In this article by Mike Ohlson de Fine, author of Python 2.6 Graphics Cookbook, we will cover:

  • Simple animation of a GIF beach ball
  • The vector walking creature
  • Bird with shoes walking in the karroo
  • Making a partially transparent image with GIMP
  • Diplomat walking at the palace
  • Spider in the forest
  • Moving band of images
  • Continuous band of images
  • Endless background – a passing cloudscape
Read Python Graphics: Combining Raster and Vector Pictures in full

Python Image Manipulation

by Ninad Sathaye | August 2010 | Beginner's Guides Web Development Web Graphics & Video

In this article by Ninad Sathaye, author of Python Multimedia Beginner's Guide, explains basic image conversion and manipulation techniques using the Python Imaging Library. With the help of several examples and code snippets, we will perform some basic manipulations on the image, such as pasting an image on to another, resizing, rotating/ flipping, cropping, and so on. We will write tools to capture a screenshot and convert image files between different formats.

Specifically, we shall:

  • Learn various image I/O operations for reading and writing images using the Python Imaging Library (PIL)
  • With the help of several examples and code snippets, perform some basic manipulations on the image
  • develop a small application that captures a region of your screen at regular time intervals using ImageGrab.
Read Python Image Manipulation in full

Python LDAP Applications: Part 1 - Installing and Configuring the Python-LDAP Library and Binding to an LDAP Directory

by Matt Butcher | December 2007 | Architecture & Analysis Linux Servers Open Source

This article mini-series by Matt Butcher will look at the Python application programmers interface (API) for the LDAP libraries, and using this API, we will connect to our OpenLDAP server and manipulate the directory information tree. More specifically, we will cover the following in this article series:

 

  • Installing and configuring the Python-LDAP library.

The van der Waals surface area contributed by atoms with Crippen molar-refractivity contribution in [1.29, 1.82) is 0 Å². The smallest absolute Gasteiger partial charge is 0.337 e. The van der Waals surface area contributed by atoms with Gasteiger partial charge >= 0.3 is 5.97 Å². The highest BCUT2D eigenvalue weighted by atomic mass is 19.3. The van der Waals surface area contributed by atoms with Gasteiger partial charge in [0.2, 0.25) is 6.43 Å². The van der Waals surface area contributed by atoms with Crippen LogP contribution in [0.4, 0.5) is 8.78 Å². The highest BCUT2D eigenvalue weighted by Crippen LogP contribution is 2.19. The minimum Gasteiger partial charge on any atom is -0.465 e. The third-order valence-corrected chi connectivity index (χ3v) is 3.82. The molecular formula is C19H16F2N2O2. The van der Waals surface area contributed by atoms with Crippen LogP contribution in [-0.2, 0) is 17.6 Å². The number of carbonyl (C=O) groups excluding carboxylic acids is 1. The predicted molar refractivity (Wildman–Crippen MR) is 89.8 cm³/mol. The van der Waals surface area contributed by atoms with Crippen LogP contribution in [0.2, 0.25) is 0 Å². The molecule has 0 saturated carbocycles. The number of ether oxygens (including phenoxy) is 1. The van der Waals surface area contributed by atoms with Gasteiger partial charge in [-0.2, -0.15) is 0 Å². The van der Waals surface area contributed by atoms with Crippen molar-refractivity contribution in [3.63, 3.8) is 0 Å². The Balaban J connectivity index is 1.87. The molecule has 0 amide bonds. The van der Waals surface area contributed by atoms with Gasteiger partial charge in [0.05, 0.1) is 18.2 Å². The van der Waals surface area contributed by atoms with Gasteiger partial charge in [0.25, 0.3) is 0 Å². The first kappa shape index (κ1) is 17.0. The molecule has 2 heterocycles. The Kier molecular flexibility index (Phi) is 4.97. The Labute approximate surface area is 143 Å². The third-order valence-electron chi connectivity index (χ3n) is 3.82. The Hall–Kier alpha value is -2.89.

• Binding to an LDAP directory.
  • Comparing attributes between the client and server.
  • Performing searches on the directory.
  • Modifying the directory information tree with add, delete, and modify operations.
  • Modifying directory passwords.
  • Working with LDAP schemas.

This first part will deal with installation and configuration of the Python-LDAP library. We will then see how the binding operation is performed.

Read Python LDAP Applications: Part 1 - Installing and Configuring the Python-LDAP Library and Binding to an LDAP Directory in full

Python LDAP Applications: Part 2 - LDAP Opearations

by Matt Butcher | December 2007 | Architecture & Analysis Linux Servers Open Source

This is the second article in the article mini-series on Python LDAP applications by Matt Butcher. For first part please visit this link.

In this article we will see some of the LDAP operations such as compare operation, search operation. We will also see how to change an LDAP password.

Read Python LDAP Applications: Part 2 - LDAP Opearations in full

Python LDAP Applications: Part 3 - More LDAP Operations and the LDAP URL Library

by Matt Butcher | December 2007 | Architecture & Analysis Linux Servers Open Source

This is the third article in the article mini-series on Python LDAP applications by Matt Butcher. The first part deals with the installation and configuration of Python-LDAP library, and the binding-unbinding operations, and changing of the LDAP password. The second article takes a look at some of LDAP operations.

In this article we will see some more LDAP operations such as add operation, delete operation etc. Then we will take a look at LDAP URL Library.

Read Python LDAP Applications: Part 3 - More LDAP Operations and the LDAP URL Library in full

Python LDAP Applications: Part 4 - LDAP Schema

by Matt Butcher | December 2007 | Architecture & Analysis Linux Servers Open Source

Welcome to the fourth and the last article in the Python LDAP applications series by Matt Butcher. In previous three articles we have seen the installation and configuration of Python-LDAP library, and the binding-unbinding operations, and changing of the LDAP password as well as LDAP operations, and LDAP URL library and some more LDAP operations.

 

In this article, we will take a brief look at what might be the most complex module in the Python-LDAP API, the ldap.schema module.

Read Python LDAP Applications: Part 4 - LDAP Schema in full